Further statistical  information and the Gallup press release are available by clicking here.

Amish Mission to Europe

August 16, 2010

British viewers who have been following ITV’s series following the group of Amish young people who came to the UK for four weeks to experience ‘rumspringa’ may be interested to learn a little bit more about the missionary activities of one of the Amish groups that has had a commitment to mission from their communities in the USA to several European countries.

Amish mission in Ukraine

One of the earliest mission presences was that of Amish Mennonite Aid, active in West Berlin during the late 1950s and into the early 1960s where it was responsible for several centres offering support and aid to refugee East Germans. After the Berlin wall was erected and the flow of refugees stopped, the mission switch its focus to local physical and spiritual needs. Between 1956v and 1977, 49 Amish missionaries worked in the Berlin mission. More about the story of the Berlin mission can be read online.

In the 1950s the Missions Interest Committee emerged out of the Old Order Amish and as a result of reservations in those communities, the Beachy Amish churches took up the responsibility for Amish mission through the IMC. The IMC’s early work focussed on the USA but in the early 1980s it developed a mission programme in Belgium, later expanding into Ireland. Amish missions in Ireland currently focus around a congregation in Dunmore East. The early establishment of this work from the Alsace region of France is described in James Yoder’s European Project.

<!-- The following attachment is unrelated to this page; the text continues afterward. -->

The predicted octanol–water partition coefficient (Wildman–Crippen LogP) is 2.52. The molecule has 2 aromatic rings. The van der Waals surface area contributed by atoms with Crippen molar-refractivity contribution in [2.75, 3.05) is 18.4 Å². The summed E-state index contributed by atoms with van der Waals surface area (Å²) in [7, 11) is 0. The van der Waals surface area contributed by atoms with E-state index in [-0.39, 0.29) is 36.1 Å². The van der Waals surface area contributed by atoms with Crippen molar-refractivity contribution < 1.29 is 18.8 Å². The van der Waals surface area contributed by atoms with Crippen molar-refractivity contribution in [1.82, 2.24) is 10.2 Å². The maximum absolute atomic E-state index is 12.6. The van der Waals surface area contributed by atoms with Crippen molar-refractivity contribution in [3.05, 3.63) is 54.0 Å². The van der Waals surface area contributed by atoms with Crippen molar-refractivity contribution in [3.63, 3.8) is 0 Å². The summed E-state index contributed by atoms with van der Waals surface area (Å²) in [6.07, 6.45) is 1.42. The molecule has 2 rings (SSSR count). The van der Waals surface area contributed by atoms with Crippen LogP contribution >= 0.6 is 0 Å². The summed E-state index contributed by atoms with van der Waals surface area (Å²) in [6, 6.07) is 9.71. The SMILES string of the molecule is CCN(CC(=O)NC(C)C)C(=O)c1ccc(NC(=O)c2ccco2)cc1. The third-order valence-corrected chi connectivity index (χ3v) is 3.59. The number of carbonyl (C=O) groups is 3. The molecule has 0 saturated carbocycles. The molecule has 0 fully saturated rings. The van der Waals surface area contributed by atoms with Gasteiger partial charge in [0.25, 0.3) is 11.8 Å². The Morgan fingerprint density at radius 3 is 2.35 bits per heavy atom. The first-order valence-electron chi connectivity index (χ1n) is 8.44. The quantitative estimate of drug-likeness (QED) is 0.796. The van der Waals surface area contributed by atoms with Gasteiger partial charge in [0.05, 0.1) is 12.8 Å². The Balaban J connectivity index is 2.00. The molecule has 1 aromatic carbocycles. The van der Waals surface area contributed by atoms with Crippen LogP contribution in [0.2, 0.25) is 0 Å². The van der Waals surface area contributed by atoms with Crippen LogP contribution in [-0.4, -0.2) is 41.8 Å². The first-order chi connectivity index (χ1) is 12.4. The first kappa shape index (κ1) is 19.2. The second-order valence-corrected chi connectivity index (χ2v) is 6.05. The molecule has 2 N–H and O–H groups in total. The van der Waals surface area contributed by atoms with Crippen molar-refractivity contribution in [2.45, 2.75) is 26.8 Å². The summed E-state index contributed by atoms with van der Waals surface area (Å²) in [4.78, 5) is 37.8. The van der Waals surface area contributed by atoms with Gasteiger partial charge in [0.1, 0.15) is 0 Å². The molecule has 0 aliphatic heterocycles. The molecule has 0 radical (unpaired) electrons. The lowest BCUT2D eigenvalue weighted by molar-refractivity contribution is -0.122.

In addition there have been a number of other Amish mission activities in the Ukraine (two churches) and Romania (one church). These have been either as a result of individual efforts or in partnership with other organisations. Each of these churches is involved in its own mission care for local people, including providing a seed programme for Ukrainian farmers.

In other parts of Europe, the Beachy Amish now co-operate with anabaptist mission organisations such as Christian Aid Ministries.

You can read more about the Beachy Amish on their website.